`long = selected-at(${geoshape}, ${index}*3 + 1)`

Similarly, the longitude for the second point (ie next index) is:

`long2 = selected-at(${geoshape},(${index}+1)*3 + 1)`

**3c**: Getting the *latitude* is a bit trickier, because in all cases except the first, the latitude value in the list is prepended with the accuracy of the previous geopoint, which might be "0;", "0.0;" or an arbitrary real number "0.12345;". Thankfully, someone recently added the substring-after() XPath function to ODK, which we can use to strip off this unwanted prefix...

```
latstr = selected-at(${geoshape}, ${index}*3 + 0)
lat = if(${index}=0, ${latstr}, substring-after(${latstr}, ';'))
```

The latitude for the second point (ie next index) will always need its prefix stripped, so it is simply:

```
latstr = selected-at(${geoshape}, (${index}+1)*3 + 0)
lat2 = substring-after(${latstr}, ';')
```

[BTW I added "... + 0" above to make it more obvious how we pick out specific values from the list based on the index. Obviously, adding 0 is mathematically redundant]

**Step 4**: Now we have the coordinates of both endpoints of the side, so we can finally determine which side of the line the target point lies, hurrah! Using a little geometry, this can be determined by checking the *sign of the cross-product of vectors*. From http://geomalgorithms.com/a01-_area.html:

```
// isLeft(): test if a point is Left|On|Right of an infinite 2D line.
// Input: three points P0, P1, and P2
// Return: >0 for P2 left of the line through P0 to P1
// =0 for P2 on the line
// <0 for P2 right of the line
inline int
isLeft( Point P0, Point P1, Point P2 )
{
return ( (P1.x - P0.x) * (P2.y - P0.y)
- (P2.x - P0.x) * (P1.y - P0.y) );
}
```

Basically, P2 is our target point, P0-P1 is our side, and P0-P2 is the second imaginary vector. The sign of the cross-product of vector P0-P1 and vector P0-P2 indicates which side of the line P0-P1 (fence side) that P2 (target) lies. In our XForm, this cross-product calculation looks like:

`(${lat2}-${lat}) * (${targetLong}-${long})) - ((${targetLat} - ${lat}) * (${long2} - ${long})`

And since we only need the sign:

`isLeft = number(((${lat2}-${lat}) * (${targetLong}-${long})) - ((${targetLat} - ${lat}) * (${long2} - ${long})) > 0.0)`

which will be 1 if left, or 0 if right.

**Step 5**: Our repeat group will perform this isLeft calculation for all the sides of our polygon. At the end, we just need to check if **all** the isLeft calculations returned 0, indicating the target point is right of all the sides (ie a clockwise polygon), or **all** 1, indicating the target is to the left (ie a counter-clockwise polygon). Both these cases indicate the point is wholly inside the polygon; anything else means it is outside. We can use the ODK sum() function to check all the calculation results from the repeat group:

```
sum = sum(${isleft})
inside = ${sum}=${numsides} or ${sum}=0
```

Ta-da!

Below I've attached an XLSForm which implements this geofence algorithm. The user first draws the fence on a map, and then selects a target point to check. A constraint on the geopoint will indicate whether the point is inside the fence. Load the form into https://opendatakit.org/xlsform/, have a play and let me know what you think!

geofence_v1.xls (23 KB)

### Discussion

The above XLSForm works as desired under Enketo. However, I have noticed that when running it under Collect that the *first* time thru the form, the constraint on the geopoint does not appear to fire, even if the result shows the point was correctly determined to be outside the polygon. However, if you swipe back to the geopoint question, the constraint now appears to fire correctly and you wont be able to proceed until you pick a point inside the fence. So there seems to be a bug around firing of constraints in Collect that I need to investigate further.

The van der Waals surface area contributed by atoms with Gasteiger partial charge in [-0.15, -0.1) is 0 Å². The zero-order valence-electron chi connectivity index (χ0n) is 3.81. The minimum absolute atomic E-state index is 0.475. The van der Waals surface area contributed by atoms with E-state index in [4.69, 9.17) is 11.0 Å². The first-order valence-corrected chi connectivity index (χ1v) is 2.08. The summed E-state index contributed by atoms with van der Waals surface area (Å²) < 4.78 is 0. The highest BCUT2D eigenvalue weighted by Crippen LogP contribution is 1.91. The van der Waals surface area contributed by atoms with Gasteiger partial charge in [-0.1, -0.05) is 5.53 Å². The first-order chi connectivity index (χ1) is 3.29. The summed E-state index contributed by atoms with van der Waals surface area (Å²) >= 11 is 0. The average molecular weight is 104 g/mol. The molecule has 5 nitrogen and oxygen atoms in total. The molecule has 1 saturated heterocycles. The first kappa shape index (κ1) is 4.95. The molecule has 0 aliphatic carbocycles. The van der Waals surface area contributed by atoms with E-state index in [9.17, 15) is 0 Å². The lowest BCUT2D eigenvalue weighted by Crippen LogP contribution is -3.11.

Presently, this solution only works for *convex* polygons. In version 2 I will try to implement a more sophisticated algorithm that handles more arbitrary *concave* polygons. In the mean time, if you require geofencing a concave polygon, you can break up an arbitrary polygon into a set of convex ones - called polygon decomposition - and apply the above solution to each. If the target point lies within any of these convex polygons (ie OR'ed result) then it lies within the original concave polygon.

Strictly speaking, latitude and longitude are spherical coordinates, but the algorithm here treats them as cartesian (flat) coordinates. The shortest distance between two point on the glode is a geodesic path, which actually maps to a slight curve on a flat map (see https://gisgeography.com/great-circle-geodesic-line-shortest-flight-path/ for a nice visual description). On the small scale the difference is nominal, but for very large distances between fence corners it can become significant. The effect also increases the closer to the poles you get (ie higher latitudes). Additionally, the algorithm as implemented here will get 'confused' when the fence crosses the prime meridian: longitude 0. If you wish to use this in such a region, you will need to assign negative longitude values to points west of the prime meridian. I hope to address both these a bit better in version 2...

Finally, this was an interesting (and fun!) problem, which I hope it can give folks a sense of perhaps some of the more creative things you can do with XForms, in particular the ability to process lists using repeat groups! But in reality it is not a terribly efficient way to implement geofencing - it would make far more sense to accomplish this via a dedicated geofence() XPath function [something I might take a stab at someday...] The solution provided here works, but it requires imposing a distracting repeat group within your form that users must navigate thru. Although you can 'hide' repeat groups by making them irrelevant, a consequence of doing so means any embedded calculations wont be performed, alas.